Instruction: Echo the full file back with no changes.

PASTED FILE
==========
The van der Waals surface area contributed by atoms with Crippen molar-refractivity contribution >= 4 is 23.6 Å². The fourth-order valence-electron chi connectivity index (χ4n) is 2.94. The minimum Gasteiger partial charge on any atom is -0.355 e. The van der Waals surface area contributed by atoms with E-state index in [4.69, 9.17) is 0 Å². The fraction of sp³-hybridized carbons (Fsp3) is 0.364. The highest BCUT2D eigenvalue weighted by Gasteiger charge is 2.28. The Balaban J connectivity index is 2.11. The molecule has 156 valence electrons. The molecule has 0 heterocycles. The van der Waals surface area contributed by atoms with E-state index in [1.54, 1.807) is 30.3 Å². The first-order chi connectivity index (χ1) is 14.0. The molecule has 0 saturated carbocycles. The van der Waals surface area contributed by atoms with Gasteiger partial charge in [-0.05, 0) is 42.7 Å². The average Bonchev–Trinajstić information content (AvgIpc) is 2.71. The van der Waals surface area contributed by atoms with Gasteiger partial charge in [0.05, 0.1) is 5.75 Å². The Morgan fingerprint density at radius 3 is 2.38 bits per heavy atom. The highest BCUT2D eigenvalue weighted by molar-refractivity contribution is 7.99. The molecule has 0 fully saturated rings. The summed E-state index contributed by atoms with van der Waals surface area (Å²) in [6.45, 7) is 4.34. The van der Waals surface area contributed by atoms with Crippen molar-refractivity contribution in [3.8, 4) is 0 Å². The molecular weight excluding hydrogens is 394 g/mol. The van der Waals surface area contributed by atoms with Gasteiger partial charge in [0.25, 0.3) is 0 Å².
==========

The van der Waals surface area contributed by atoms with Crippen molar-refractivity contribution >= 4 is 23.6 Å². The fourth-order valence-electron chi connectivity index (χ4n) is 2.94. The minimum Gasteiger partial charge on any atom is -0.355 e. The van der Waals surface area contributed by atoms with E-state index in [4.69, 9.17) is 0 Å². The fraction of sp³-hybridized carbons (Fsp3) is 0.364. The highest BCUT2D eigenvalue weighted by Gasteiger charge is 2.28. The Balaban J connectivity index is 2.11. The molecule has 156 valence electrons. The molecule has 0 heterocycles. The van der Waals surface area contributed by atoms with E-state index in [1.54, 1.807) is 30.3 Å². The first-order chi connectivity index (χ1) is 14.0. The molecule has 0 saturated carbocycles. The van der Waals surface area contributed by atoms with Gasteiger partial charge in [-0.05, 0) is 42.7 Å². The average Bonchev–Trinajstić information content (AvgIpc) is 2.71. The van der Waals surface area contributed by atoms with Gasteiger partial charge in [0.05, 0.1) is 5.75 Å². The Morgan fingerprint density at radius 3 is 2.38 bits per heavy atom. The highest BCUT2D eigenvalue weighted by molar-refractivity contribution is 7.99. The molecule has 0 fully saturated rings. The summed E-state index contributed by atoms with van der Waals surface area (Å²) in [6.45, 7) is 4.34. The van der Waals surface area contributed by atoms with Crippen molar-refractivity contribution in [3.8, 4) is 0 Å². The molecular weight excluding hydrogens is 394 g/mol. The van der Waals surface area contributed by atoms with Gasteiger partial charge in [0.25, 0.3) is 0 Å².